Sarakino Gorge

“Sarakinos” was a term the Byzantines used to describe the Arabs in reference to their brown skin. The name of this gorge, “Sarakino-Saracen”, takes you back in time to the end of the first millennium, from 824 to 921, when Andalusian Arabs from the city of Cordova settled in Crete and made it a base for their pirate raids no the neighboring islands. Since this ravine is so close to the southern coastline you like to imagine that it was used as a secret hiding place for their booty. This motivation, a search for hidden treasure, edds three young excursionists – eight, ten and eleven years old – to your group of hikers.

Because of the great quantity of water that rushes through the gorge, Sarakino can only be explored in the summertime, when the stream calms down, insinuates itself silently into the subsoil and manifests its vitality only through the spontaneous vegetation along its riverbed: think, aromatic leaves of myrtle, flowering oleander, small oases of cane thickets, plane trees, fig trees, chastetree shrubs. Our best moment for discovering the gorge is a day in mid - July. You drive toward the southeastern part of the island, past Ierapetra, in the direction of Mirtos, a pleasant seaside town which strives to make visitors forget the overbuilt outskirts of Ierapetra and the unremitting disfigurement of the surrounding countryside by the omnivorous presence of hothouses. From Mirtos, you continue toward the southern outcroppings of the Dikti mountain range, passing by arid sandstone coves. After a few kilometers you reach Mithi and very evident arrows indicate a road which takes you to your departure point. In the parking area there are various cement structures of the local waterworks and a tavern, “Sarakino”, which is now shuttered and abandoned.

In the beginning, you teeter along the low walls of the water mains, cross a rudimental, shaky bridge, and continue along a path that edges a rift between two gigantic walls of gray limestone. This spectacular, concave foyer gives excursionists the feeling of being inside the rocky home of Titans, where an incredible variety of bizarre landscapes have created by unfettered Nature. Gigantic boulders balancing one on top of another, grottos excavated into undulated rock by wild metamorphism, secret passages created inside the rocks, a growing number of marvels, leading up to the gorge’s triumphant entrance with its immense, rocky arch.

You are a livery group of hikers and you worry whether you will be able to ensure the safety of the children in your group, if you can rein in their enthusiasm in the most difficult sections without diminishing their spirit of adventure. Even though the scarcity of water in the summer has eliminated the problem of having to wade across difficult parts of the stream, strong arms and light feet will be needed in order to cross some of the boulders.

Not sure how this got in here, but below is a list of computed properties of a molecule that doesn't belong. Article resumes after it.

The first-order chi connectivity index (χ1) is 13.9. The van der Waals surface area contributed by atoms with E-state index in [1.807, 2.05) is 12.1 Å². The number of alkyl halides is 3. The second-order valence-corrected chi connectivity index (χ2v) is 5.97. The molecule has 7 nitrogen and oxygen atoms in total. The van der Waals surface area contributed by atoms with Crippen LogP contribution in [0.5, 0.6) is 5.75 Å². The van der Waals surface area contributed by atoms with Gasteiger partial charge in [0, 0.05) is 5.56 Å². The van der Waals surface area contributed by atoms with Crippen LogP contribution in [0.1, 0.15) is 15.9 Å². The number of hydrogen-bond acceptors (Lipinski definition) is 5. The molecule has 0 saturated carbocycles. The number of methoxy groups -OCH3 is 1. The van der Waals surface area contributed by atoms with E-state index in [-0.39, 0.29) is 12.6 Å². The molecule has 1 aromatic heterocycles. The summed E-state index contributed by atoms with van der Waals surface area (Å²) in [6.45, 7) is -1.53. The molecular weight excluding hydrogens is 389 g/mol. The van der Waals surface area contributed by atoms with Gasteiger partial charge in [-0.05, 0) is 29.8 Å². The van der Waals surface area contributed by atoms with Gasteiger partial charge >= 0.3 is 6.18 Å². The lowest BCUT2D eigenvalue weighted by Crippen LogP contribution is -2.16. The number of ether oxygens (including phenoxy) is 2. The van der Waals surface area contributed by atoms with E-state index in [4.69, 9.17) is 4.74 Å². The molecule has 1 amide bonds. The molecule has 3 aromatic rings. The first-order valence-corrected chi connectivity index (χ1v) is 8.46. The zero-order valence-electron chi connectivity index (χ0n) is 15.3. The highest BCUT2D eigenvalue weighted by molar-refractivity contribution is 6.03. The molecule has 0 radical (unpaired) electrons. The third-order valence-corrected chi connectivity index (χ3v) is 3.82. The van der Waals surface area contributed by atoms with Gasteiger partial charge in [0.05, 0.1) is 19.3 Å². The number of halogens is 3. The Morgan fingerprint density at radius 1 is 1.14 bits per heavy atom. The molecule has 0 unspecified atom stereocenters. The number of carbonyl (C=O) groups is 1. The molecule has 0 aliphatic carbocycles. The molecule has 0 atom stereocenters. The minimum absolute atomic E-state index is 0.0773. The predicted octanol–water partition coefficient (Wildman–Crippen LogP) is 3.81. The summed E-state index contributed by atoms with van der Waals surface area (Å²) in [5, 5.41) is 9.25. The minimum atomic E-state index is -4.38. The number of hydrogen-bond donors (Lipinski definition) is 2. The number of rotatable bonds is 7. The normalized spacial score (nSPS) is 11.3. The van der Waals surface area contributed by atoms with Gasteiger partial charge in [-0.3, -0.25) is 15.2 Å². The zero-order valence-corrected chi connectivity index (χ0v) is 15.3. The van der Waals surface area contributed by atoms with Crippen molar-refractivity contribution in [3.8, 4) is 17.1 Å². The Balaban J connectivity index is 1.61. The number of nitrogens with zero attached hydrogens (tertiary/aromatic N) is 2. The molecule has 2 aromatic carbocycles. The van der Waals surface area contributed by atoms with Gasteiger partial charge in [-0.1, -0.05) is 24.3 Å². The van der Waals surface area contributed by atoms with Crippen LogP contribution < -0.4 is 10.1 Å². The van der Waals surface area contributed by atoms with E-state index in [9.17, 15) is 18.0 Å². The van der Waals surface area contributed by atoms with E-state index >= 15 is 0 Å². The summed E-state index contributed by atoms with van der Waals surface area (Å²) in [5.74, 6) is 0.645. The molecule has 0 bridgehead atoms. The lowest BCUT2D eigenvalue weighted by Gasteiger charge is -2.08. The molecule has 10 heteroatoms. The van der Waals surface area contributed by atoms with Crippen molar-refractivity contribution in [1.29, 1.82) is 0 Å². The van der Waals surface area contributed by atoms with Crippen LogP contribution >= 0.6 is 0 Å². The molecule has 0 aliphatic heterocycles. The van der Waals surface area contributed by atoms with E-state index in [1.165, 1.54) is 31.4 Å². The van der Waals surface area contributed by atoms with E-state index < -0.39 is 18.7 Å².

You proceed cautiously, taking care to stay near the rock walls to avoid any stones that might be knocked loose by a group of goats that have fount their way into the gorge above you in search of grass. Our point of reference is the streambed, whose irregular flow sometimes widens, sometimes narrows. There are no trail markings and you are basically wandering among the huge, scattered boulders, cumbersome presences that will frequently halt your progress as you search for the best solutions for continuing on. You cross your first obstacle with the help of a rickety wooden ladder which is missing its top rungs. The situation is becoming increasingly worrisome; it is as though angry giants had tossed enormous marbles every which way. One of these huge round rocks has even gotten stuck between the walls of the gorge and balances menacingly in mid - air. You pass underneath natural stone arches, you squeeze between narrow passages where the water has polished the limestone to perfection, you pass over small rocky hillocks the help of your hands, a careful positioning of your feet in the cracks, and the precious assistance of the strongest member of your group. As agile as cats, the youngest excursionists scramble their way lightly up over the obstacles with the derring - do of those who don’t know the meaning of danger. For them, the highpoint of the hike is an adventurous passage inside a large cave with a short, narrow tunnel that requires a few contortions before emerging into a small clearing. Since the children are the first to go through the tunnel, they help the “grownups” through, with amused comments about the heft of each one of you and the awkwardness with which you pass this test. After hiking for almost an hour, the gorge becomes friendlier and you pick up the trail once again. The path becomes increasingly more damp until you come upon trickles of water. Among the ferns and moss you have a surprising encounter with a large sweet water crab that is half hidden beneath the flat stratum of a rocky recess. It is Potamon Fluviatile, a crustacean that belongs to an ancient family of crabs. These creatures live in sweet and brackish water, inside burrows they dig that can be up to one meter deep; they eat worms, seeds and acorns. Our crab’s wide - spaced, round, bluish eyes poke up from its square shell, that is a lovely shade of yellow with violet and dark crimson highlights. It stares at you diffidently. One of you, courageous and expert, firmly picks it up, holding its formidable claws shut. The children are amazed and excited by this discovery, the crab is motionless it seems dazed so you splash a bit of water on it. Once you have released it, it waves its long, hooked claws and slowly backs its way into its hiding place. One hundred meters higher up, a pool of water, the first you have come upon, reassures you as to the crab’s survival. You are at the and of the gorge, the vast opening of the exit is just as imposing and solemn as the entrance and leads you into thick underbrush traversed by a rivulet that is still weak and irregular. You have been hiking for over an hour in front of you fields, olive orchards and vineyards reappear. A brief picnic and you decide to return the way you came. The trail leads downhill now and you imitate your young hiking companions and let ourselves slide down the long, stony ledges that are as smooth as marble. A few meters the end of your hike you come upon a couple of Germans wearing protective helmets, climbing ropes draped around their necks. They ask you about the accessibility of the trail and tell you that three years earlier they had been forced to swim across certain portions of the gorge because the water was neck-high! You later learn from local excursionists that the gorge always has a few points that must be swum across and that this year it was dry only because the water had been deviated higher up. You don’t know if this only temporarily or permanently.